Future Business Index Highlights Challenges for NFP Sector
20 October 2011 at 2:48 pm
This article is part of a regular series of articles by the Commonwealth Bank, who will be using their financial experts to provide news, insight and expert advice for Not for Profit organisations.
A study of companies in mid-market corporate Australia identifies how firms are adapting to the challenges and preparing themselves for future uncertainty and Not for Profit should also be prepared for these challenges, according to the Commonwealth Bank.
The results of the study are published in the inaugural CBA Future Business Index.
The Commonwealth Bank Future Business Index highlights the mixed conditions affecting Australia’s economy. On the whole, the index paints a picture of a downbeat outlook overall for the next six months. The Future Business Index reading was -0.3, with firms expecting weaker business conditions, and lack of preparation for such deterioration the key drivers of the negative outcome. Sales outlooks were firm, with a net 23% of firms expecting higher revenues over the next 6 months.
The picture is not uniform across the economy. There are extreme divergences between industries, and also across regions. The strongest industries are those linked to the major long running trends in the economy – health, education and of course, the mining boom. The ageing of the population provides a strong support for the health sector, and the lift in births in the second half of the 2000s is beginning to boost school enrolments.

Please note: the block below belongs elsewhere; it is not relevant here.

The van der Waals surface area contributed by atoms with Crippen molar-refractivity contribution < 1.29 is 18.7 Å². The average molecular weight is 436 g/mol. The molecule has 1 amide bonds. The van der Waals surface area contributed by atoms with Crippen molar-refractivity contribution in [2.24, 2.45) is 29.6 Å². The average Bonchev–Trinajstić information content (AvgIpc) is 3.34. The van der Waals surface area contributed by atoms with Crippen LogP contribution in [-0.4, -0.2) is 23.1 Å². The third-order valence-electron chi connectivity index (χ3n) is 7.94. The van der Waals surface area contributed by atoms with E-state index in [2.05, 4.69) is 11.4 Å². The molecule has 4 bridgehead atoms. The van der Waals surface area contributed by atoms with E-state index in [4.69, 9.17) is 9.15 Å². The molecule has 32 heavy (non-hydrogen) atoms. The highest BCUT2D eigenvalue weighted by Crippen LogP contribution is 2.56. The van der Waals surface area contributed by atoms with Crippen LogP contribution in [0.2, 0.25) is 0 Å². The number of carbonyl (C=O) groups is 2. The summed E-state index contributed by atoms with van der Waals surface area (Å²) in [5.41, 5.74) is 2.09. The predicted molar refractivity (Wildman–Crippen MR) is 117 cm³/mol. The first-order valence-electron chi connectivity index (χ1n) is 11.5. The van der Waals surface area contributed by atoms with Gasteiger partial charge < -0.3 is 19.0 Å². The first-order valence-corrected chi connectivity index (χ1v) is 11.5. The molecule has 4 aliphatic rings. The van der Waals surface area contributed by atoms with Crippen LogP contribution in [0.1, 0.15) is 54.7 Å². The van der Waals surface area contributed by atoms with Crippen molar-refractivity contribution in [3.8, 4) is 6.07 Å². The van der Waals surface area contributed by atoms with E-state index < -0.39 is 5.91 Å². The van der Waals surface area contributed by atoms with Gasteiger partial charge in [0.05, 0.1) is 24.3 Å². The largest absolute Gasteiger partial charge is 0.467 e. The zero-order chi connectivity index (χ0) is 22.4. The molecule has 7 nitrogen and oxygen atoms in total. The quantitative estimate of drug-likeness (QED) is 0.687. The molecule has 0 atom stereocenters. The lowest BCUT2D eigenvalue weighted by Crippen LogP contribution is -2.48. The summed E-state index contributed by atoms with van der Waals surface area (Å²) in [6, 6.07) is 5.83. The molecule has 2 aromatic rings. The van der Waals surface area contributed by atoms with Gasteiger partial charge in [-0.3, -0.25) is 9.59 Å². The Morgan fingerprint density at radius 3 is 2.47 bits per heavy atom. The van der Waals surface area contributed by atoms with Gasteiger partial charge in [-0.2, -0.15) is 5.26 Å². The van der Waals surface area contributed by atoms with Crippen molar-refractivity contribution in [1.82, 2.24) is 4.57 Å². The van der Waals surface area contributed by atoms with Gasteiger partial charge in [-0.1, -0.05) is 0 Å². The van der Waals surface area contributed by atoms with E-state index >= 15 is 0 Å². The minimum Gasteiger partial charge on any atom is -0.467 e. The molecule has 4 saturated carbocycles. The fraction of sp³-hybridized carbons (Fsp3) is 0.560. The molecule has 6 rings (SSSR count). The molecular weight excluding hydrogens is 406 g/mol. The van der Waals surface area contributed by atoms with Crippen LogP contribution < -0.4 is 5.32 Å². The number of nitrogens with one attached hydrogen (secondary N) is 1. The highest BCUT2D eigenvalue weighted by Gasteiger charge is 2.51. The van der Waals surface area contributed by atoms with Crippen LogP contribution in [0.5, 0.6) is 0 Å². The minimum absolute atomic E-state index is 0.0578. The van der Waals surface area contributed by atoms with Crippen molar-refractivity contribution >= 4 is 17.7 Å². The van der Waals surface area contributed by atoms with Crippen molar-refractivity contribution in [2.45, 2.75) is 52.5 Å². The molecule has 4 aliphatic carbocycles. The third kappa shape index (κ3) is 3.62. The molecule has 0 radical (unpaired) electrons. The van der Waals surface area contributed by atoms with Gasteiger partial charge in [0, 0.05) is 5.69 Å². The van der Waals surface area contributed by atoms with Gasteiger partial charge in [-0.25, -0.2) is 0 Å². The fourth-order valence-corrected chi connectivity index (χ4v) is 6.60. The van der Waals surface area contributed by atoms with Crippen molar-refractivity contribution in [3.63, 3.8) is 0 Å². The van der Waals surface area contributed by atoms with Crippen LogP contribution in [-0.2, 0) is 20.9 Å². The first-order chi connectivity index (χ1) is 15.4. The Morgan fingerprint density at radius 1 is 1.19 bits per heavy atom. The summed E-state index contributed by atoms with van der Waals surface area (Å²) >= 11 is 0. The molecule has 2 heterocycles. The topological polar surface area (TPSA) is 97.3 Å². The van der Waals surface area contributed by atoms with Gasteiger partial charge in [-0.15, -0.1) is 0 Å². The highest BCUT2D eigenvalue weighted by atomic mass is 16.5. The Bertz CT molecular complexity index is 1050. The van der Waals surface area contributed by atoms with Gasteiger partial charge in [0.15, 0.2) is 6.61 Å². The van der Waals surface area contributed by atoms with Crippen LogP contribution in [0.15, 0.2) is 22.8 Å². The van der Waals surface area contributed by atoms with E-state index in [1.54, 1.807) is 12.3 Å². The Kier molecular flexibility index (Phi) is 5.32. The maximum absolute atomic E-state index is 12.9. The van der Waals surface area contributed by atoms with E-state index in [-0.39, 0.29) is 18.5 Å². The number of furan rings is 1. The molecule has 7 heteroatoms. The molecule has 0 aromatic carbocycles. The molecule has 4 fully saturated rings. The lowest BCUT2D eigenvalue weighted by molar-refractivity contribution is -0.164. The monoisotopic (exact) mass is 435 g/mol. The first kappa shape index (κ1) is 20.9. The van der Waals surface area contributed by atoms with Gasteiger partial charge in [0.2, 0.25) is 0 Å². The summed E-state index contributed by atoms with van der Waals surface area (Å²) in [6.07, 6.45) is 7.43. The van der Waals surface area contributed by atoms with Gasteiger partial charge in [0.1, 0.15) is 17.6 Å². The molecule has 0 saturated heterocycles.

The Commonwealth Bank’s economic analyst, James McIntyre says this is good news for the thousands of Not for Profits operating in these sectors. Construction and mining firms are also stronger, reflecting the boom in commodity prices and construction of new mining projects.
Those industries on the other side of the structural change coin – retailing and manufacturing – were among the sectors with very weak outlooks.
Regionally, WA and Queensland firms were optimistic in their sales outlooks.
McIntyre says surprisingly, the Index for SA and NT was strong, with the most optimistic outlooks for sales and business conditions. Firms in the regions on the other side of the two speed economy – NSW / ACT, VIC / TAS – were downbeat.
The outlook for the US economy was the major international uncertainty firms were concerned about over the next six months. In contrast to financial markets, firms were more concerned about a slowdown in Asia, and China specifically, than the European sovereign debt crisis.
The study found that companies aren’t standing still and ignoring the potential risks. Some 43% of firms stated they were well prepared to handle fluctuations in business conditions over the next six months, with 26% of firms stating that their strong financial position was key to their preparedness.
Many of the issues highlighted by the Future Business Index are highly relevant for the Not for Profit sector.
For example, the majority of companies expected salary and wage costs to increase over the next six months, with companies in the mining and business services sectors the most likely to expect increases in salaries, and employment.
The major domestic risks impacting business conditions over the next six months were rising energy and fuel costs, followed by increases in wages. And around 40% of companies in Queensland and Western Australia cited the ongoing impact of natural disasters in Australia as a factor affecting conditions in their industry.
McIntyre says these factors are also likely to be affecting the Not for Profit sector, particularly given the constraints the sector has in matching increases in salaries with fast growing private sector industries such as mining and the capacity for Not for Profits to absorb increases in operating costs.
Keep up-to-date with all the latest NFP Finance News from the Commonwealth Bank at probonoaustralia.com.au/news/commonwealthfinance
Disclaimer: Important Disclosures and analyst certifications regarding subject companies are in the Disclosure and Disclaimer Appendix of this document andatwww.research.commbank.com.au. This report is published, approved and distributed by Commonwealth Bank of Australia ABN 48 123 123 124 AFSL 234945.